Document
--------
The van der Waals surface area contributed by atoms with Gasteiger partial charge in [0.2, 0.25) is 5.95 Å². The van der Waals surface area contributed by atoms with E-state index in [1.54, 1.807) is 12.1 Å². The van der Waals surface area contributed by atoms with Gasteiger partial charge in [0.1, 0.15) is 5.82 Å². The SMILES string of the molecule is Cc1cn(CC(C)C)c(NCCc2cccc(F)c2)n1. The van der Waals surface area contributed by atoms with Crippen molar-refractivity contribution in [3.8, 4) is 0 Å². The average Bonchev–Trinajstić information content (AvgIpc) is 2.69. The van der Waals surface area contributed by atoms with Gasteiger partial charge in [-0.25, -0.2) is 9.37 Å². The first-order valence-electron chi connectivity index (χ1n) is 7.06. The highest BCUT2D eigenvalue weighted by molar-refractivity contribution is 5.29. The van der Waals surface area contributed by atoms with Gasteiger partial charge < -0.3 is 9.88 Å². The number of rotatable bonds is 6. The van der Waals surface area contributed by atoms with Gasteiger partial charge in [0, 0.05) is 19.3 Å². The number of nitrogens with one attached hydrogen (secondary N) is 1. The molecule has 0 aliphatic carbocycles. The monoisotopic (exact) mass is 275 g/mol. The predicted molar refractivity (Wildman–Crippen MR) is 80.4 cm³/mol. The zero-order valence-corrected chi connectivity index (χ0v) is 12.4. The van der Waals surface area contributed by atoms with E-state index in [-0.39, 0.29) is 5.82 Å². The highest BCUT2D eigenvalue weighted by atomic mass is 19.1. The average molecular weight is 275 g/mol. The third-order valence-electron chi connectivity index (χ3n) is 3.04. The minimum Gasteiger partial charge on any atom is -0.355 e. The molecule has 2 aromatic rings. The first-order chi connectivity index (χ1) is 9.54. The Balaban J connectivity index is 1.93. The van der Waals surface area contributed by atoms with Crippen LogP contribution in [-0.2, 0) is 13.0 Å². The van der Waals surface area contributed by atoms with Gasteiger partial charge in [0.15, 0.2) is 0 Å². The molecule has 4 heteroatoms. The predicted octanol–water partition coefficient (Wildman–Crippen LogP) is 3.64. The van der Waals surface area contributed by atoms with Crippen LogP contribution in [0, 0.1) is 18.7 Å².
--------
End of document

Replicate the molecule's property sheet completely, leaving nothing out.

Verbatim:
The van der Waals surface area contributed by atoms with Gasteiger partial charge in [0.2, 0.25) is 5.95 Å². The van der Waals surface area contributed by atoms with E-state index in [1.54, 1.807) is 12.1 Å². The van der Waals surface area contributed by atoms with Gasteiger partial charge in [0.1, 0.15) is 5.82 Å². The SMILES string of the molecule is Cc1cn(CC(C)C)c(NCCc2cccc(F)c2)n1. The van der Waals surface area contributed by atoms with Crippen molar-refractivity contribution in [3.8, 4) is 0 Å². The average Bonchev–Trinajstić information content (AvgIpc) is 2.69. The van der Waals surface area contributed by atoms with Gasteiger partial charge in [-0.25, -0.2) is 9.37 Å². The first-order valence-electron chi connectivity index (χ1n) is 7.06. The highest BCUT2D eigenvalue weighted by molar-refractivity contribution is 5.29. The van der Waals surface area contributed by atoms with Gasteiger partial charge < -0.3 is 9.88 Å². The number of rotatable bonds is 6. The van der Waals surface area contributed by atoms with Gasteiger partial charge in [0, 0.05) is 19.3 Å². The number of nitrogens with one attached hydrogen (secondary N) is 1. The molecule has 0 aliphatic carbocycles. The monoisotopic (exact) mass is 275 g/mol. The predicted molar refractivity (Wildman–Crippen MR) is 80.4 cm³/mol. The zero-order valence-corrected chi connectivity index (χ0v) is 12.4. The van der Waals surface area contributed by atoms with E-state index in [-0.39, 0.29) is 5.82 Å². The highest BCUT2D eigenvalue weighted by atomic mass is 19.1. The average molecular weight is 275 g/mol. The third-order valence-electron chi connectivity index (χ3n) is 3.04. The minimum Gasteiger partial charge on any atom is -0.355 e. The molecule has 2 aromatic rings. The first-order chi connectivity index (χ1) is 9.54. The Balaban J connectivity index is 1.93. The van der Waals surface area contributed by atoms with Crippen LogP contribution in [-0.2, 0) is 13.0 Å². The van der Waals surface area contributed by atoms with Gasteiger partial charge in [0.15, 0.2) is 0 Å². The molecule has 4 heteroatoms. The predicted octanol–water partition coefficient (Wildman–Crippen LogP) is 3.64. The van der Waals surface area contributed by atoms with Crippen LogP contribution in [0, 0.1) is 18.7 Å².